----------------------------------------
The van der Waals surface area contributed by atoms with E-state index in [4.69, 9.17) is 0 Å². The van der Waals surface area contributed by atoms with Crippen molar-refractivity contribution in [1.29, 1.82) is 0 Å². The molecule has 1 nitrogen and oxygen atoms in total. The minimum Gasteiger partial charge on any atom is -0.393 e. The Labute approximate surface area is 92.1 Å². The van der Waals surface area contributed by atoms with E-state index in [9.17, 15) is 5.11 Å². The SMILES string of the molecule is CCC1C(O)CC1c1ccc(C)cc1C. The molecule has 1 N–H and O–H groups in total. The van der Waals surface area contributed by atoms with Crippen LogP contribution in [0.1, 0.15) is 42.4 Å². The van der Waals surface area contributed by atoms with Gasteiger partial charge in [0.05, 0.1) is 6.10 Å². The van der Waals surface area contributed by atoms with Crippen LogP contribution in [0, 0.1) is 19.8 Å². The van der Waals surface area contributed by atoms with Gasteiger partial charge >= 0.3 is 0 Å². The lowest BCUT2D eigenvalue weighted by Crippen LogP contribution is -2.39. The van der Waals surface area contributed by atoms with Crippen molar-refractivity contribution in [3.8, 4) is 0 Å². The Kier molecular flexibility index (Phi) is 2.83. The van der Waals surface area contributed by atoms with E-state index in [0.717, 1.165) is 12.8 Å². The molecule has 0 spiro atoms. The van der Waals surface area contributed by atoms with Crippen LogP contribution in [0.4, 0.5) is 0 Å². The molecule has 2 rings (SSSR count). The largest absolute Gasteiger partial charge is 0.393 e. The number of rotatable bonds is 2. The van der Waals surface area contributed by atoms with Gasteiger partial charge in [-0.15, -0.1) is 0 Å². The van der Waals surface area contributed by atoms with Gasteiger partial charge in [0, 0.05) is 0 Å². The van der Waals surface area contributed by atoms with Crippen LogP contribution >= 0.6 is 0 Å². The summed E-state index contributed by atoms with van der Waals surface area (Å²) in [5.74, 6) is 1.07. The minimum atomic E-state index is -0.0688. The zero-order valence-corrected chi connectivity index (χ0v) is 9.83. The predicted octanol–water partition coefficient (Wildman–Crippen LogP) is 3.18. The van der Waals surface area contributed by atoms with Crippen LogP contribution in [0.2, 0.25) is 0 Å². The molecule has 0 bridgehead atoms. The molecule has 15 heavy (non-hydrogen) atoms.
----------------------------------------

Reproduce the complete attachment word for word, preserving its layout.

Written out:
The van der Waals surface area contributed by atoms with E-state index in [4.69, 9.17) is 0 Å². The van der Waals surface area contributed by atoms with Crippen molar-refractivity contribution in [1.29, 1.82) is 0 Å². The molecule has 1 nitrogen and oxygen atoms in total. The minimum Gasteiger partial charge on any atom is -0.393 e. The Labute approximate surface area is 92.1 Å². The van der Waals surface area contributed by atoms with E-state index in [9.17, 15) is 5.11 Å². The SMILES string of the molecule is CCC1C(O)CC1c1ccc(C)cc1C. The molecule has 1 N–H and O–H groups in total. The van der Waals surface area contributed by atoms with Crippen LogP contribution in [0.1, 0.15) is 42.4 Å². The van der Waals surface area contributed by atoms with Gasteiger partial charge in [0.05, 0.1) is 6.10 Å². The van der Waals surface area contributed by atoms with Crippen LogP contribution in [0, 0.1) is 19.8 Å². The van der Waals surface area contributed by atoms with Gasteiger partial charge >= 0.3 is 0 Å². The lowest BCUT2D eigenvalue weighted by Crippen LogP contribution is -2.39. The van der Waals surface area contributed by atoms with Crippen molar-refractivity contribution in [3.8, 4) is 0 Å². The Kier molecular flexibility index (Phi) is 2.83. The van der Waals surface area contributed by atoms with E-state index in [0.717, 1.165) is 12.8 Å². The molecule has 0 spiro atoms. The van der Waals surface area contributed by atoms with Crippen LogP contribution in [0.4, 0.5) is 0 Å². The molecule has 2 rings (SSSR count). The largest absolute Gasteiger partial charge is 0.393 e. The number of rotatable bonds is 2. The van der Waals surface area contributed by atoms with Gasteiger partial charge in [-0.15, -0.1) is 0 Å². The van der Waals surface area contributed by atoms with Gasteiger partial charge in [0, 0.05) is 0 Å². The van der Waals surface area contributed by atoms with Crippen LogP contribution >= 0.6 is 0 Å². The summed E-state index contributed by atoms with van der Waals surface area (Å²) in [5.74, 6) is 1.07. The minimum atomic E-state index is -0.0688. The zero-order valence-corrected chi connectivity index (χ0v) is 9.83. The predicted octanol–water partition coefficient (Wildman–Crippen LogP) is 3.18. The van der Waals surface area contributed by atoms with Crippen LogP contribution in [0.2, 0.25) is 0 Å². The molecule has 0 bridgehead atoms. The molecule has 15 heavy (non-hydrogen) atoms.